Getting Away From It All . . . Close to Woodland
By Pat Nelson
With so much nearby beauty to explore, my husband, Bob, and I decided to save gas and take a camping trip close to home. My first stop, a couple of days in advance, was the Woodland Tourist Information Center located on the corner of Goerig Street and Lakeshore Drive, just west of I-5’s southbound on ramp. There, Virginia Wilkerson provided me with maps and brochures, as well as her personal knowledge of the area.
We left our Woodland home on a sunny Sunday and drove east on Lewis River Road, State Route 503. Two miles down the road, we made a short stop at Come to Life Espresso. As my husband drove east on Lewis River Road, my job as I sipped a steaming-hot mocha was to watch for RV parks so we could decide on one for our night’s stay. Our first stop was the Lewis River Country Store and RV Park. When our grandchildren were young, we used to rent a campsite there just so that we could swim in the pool. Now, according to the clerk, swimming passes are available at either monthly or daily rates.
Our next stop was the Merwin Day Use Park on Lake Merwin, a 4040-acre impoundment created by the Merwin Dam. The park is ADA friendly and has two covered picnic shelters, a kids’ playground and a trail to a waterfall.
At Ariel, we followed the Lewis River, curving through forests with an occasional splash of Scotch Broom, daisies, foxgloves, rhododendrons and salmonberries.
Speelyai Bay, also on Lake Merwin, offers a recreation area with an RV park and a day- use area, plus a boat launch. We saw a pen in the water that holds fish to be planted in area lakes.
We soon came to Yale Park, with a day use area and boat launch, and we then stopped at the Cougar Bar and Grill for lunch. I was happy to find a book-and-movie-lending library there, where I picked up a book for the trip.
After lunch, we visited Beaver Bay Campground on Yale Lake. Then, at the Pine Creek Ranger Station, we stopped for a map of nearby waterfalls to visit another day. Soon, we crossed a bridge where we had a great view of Mount St. Helens. Next, we drove to the Ape Caves, the third-longest lava tube in North America, where I took pictures for a couple who wanted to be photographed at the cave entrance. You can go either of two directions to explore the cave, one more difficult than the other. I went back to the motor home and woke my husband from his nap, and then drove to the Trail of Two Forests where we walked through a 2000-year-old basalt lava flow from Mount St. Helens. Here, we saw casts of old-growth trees devoured by hot lava, leaving tree-shaped holes, even one through which visitors can crawl.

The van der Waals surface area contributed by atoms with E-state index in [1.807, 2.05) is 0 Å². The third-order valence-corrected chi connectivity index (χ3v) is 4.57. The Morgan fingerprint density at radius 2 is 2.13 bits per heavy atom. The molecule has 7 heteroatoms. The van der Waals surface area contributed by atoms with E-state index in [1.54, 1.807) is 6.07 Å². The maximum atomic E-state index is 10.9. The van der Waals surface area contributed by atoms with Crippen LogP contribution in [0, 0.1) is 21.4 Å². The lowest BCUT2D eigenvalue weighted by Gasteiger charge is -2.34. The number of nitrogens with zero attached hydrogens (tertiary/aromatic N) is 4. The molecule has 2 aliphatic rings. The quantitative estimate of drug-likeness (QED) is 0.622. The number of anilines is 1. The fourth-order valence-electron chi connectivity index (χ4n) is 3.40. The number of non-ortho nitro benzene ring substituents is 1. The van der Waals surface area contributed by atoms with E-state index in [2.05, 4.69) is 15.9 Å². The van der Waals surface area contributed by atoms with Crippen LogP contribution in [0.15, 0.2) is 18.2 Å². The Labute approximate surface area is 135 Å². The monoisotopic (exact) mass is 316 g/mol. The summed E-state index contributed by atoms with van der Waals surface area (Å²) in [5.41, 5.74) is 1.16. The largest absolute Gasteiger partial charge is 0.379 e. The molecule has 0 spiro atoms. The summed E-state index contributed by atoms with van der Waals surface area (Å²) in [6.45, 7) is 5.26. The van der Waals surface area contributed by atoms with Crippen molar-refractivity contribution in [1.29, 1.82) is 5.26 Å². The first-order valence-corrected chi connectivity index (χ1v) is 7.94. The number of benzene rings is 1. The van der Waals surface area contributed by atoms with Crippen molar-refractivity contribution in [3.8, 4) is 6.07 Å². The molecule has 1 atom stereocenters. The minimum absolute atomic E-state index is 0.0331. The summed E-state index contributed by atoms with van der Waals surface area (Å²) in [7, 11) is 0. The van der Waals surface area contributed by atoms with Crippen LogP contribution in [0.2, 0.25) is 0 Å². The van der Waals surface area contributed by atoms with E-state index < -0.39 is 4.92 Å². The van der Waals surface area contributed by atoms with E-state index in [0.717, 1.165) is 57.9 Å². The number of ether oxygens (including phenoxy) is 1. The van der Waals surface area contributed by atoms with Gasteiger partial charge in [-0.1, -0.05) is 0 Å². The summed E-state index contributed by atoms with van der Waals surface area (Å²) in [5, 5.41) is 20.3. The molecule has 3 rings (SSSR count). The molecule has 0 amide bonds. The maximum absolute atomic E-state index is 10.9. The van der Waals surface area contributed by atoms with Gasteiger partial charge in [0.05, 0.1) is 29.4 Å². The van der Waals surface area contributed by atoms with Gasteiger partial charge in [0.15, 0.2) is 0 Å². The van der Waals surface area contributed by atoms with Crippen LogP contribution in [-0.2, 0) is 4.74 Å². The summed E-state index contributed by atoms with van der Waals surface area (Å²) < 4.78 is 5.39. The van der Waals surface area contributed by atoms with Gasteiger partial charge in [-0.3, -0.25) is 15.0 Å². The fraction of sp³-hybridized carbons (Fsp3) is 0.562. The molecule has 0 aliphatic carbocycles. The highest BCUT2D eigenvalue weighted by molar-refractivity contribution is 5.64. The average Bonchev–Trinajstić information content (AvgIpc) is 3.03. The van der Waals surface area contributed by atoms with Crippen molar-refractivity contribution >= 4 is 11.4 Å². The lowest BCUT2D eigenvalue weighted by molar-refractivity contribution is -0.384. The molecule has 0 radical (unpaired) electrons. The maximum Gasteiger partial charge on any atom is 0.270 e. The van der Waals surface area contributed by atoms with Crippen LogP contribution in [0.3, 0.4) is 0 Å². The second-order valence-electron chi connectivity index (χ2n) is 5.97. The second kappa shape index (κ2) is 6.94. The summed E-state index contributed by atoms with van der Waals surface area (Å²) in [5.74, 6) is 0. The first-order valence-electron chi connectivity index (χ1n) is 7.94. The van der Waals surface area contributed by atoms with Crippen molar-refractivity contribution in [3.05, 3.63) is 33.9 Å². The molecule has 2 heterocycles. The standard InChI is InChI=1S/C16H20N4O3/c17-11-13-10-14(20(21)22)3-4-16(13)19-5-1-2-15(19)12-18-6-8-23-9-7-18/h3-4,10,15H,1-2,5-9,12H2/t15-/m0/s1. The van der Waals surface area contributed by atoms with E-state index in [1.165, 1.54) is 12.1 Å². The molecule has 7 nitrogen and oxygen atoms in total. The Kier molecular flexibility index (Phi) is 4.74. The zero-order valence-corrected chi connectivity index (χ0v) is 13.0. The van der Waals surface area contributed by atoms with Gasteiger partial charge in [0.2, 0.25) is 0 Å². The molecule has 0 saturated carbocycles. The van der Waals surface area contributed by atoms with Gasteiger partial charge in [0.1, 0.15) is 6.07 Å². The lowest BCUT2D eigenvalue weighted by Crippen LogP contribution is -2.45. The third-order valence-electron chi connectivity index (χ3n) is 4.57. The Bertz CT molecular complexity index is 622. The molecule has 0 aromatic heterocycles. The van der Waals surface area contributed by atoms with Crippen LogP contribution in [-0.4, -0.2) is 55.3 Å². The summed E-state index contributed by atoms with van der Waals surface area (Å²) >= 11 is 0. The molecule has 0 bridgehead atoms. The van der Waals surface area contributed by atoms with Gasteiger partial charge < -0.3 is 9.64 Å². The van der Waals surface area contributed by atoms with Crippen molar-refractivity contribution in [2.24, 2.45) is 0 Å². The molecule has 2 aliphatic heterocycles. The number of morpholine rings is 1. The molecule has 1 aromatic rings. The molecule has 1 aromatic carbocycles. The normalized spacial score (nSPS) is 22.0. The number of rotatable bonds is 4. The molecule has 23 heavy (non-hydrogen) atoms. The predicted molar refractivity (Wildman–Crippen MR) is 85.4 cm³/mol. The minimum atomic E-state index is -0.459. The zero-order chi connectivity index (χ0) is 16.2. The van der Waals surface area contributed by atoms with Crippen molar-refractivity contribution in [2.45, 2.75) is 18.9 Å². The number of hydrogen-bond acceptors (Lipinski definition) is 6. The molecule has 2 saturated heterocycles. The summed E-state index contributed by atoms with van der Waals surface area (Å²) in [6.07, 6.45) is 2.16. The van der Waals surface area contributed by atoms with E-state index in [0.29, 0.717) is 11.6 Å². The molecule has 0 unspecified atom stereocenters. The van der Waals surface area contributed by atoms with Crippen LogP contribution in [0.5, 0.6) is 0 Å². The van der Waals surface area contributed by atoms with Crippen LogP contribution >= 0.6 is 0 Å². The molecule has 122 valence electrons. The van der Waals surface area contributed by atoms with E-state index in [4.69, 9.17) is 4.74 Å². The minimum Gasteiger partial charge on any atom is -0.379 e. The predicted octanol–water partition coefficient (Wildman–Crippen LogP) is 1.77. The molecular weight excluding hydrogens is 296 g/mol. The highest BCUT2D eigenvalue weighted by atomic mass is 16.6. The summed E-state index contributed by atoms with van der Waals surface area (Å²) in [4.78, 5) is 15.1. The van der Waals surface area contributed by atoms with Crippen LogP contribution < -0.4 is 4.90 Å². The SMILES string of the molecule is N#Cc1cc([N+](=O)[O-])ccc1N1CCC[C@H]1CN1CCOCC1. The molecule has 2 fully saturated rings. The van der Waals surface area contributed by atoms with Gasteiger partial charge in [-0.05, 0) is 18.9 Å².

Back on the road again, we explored Swift Reservoir, where I fished as a child, and then we headed back the way we had come, turning left onto 503 South toward Amboy. Three miles farther, we stopped at the Cresap Bay campground, where we chose a beautiful campsite with a water view. As I sat at the picnic table reading my borrowed book, a Jet Ski slapped the water. Someone chopped firewood. Birds called to each other. Ferns waved in a gentle breeze. The sun released sweet forest fragrances.
The next morning, we continued toward Amboy. At the Chelatchie Prairie General Store, we turned left and drove past the old International Paper mill site. We continued on, not knowing what we would find ahead. About four and a half miles from the store, we came to a bridge over beautiful Canyon Creek. Looking to our right, we saw fast-flowing water and beautiful cliffs. To our left, beyond Canyon Creek, we saw Mount Tumtum, a 70,000-year-old cinder cone. The view was well worth the short side trip.
We turned around and headed for Amboy where we had a delicious hamburger at Nick’s Bar and Grill before continuing on, back to Woodland. We had taken a camping trip close to home and had experienced the beauty of nature, in our own backyard.
Copyright 2013 Pat Nelson. Reprinted with permission: The Valley Bugler, Longview, WA and Pat Nelson, Woodland, WA
Bio:Pat Nelson, writer and editor, is co-creator of three humorous and sometimes edgy anthologies: Not Your Mother’s Books: On Parenting (publication date September 10, 2013), On Grandparenting and On Working for a Living (both still accepting stories at www.PublishingSyndicate.com). Nelson blogs at www.storystorm.me and her stories appear at www.LewisRiver.com. See her at the NW Book Festival, Pioneer Courthouse Square, Portland July 27, 2013. Nelson will speak at 11:30 and will be on hand all day selling the Not Your Mother’s Books.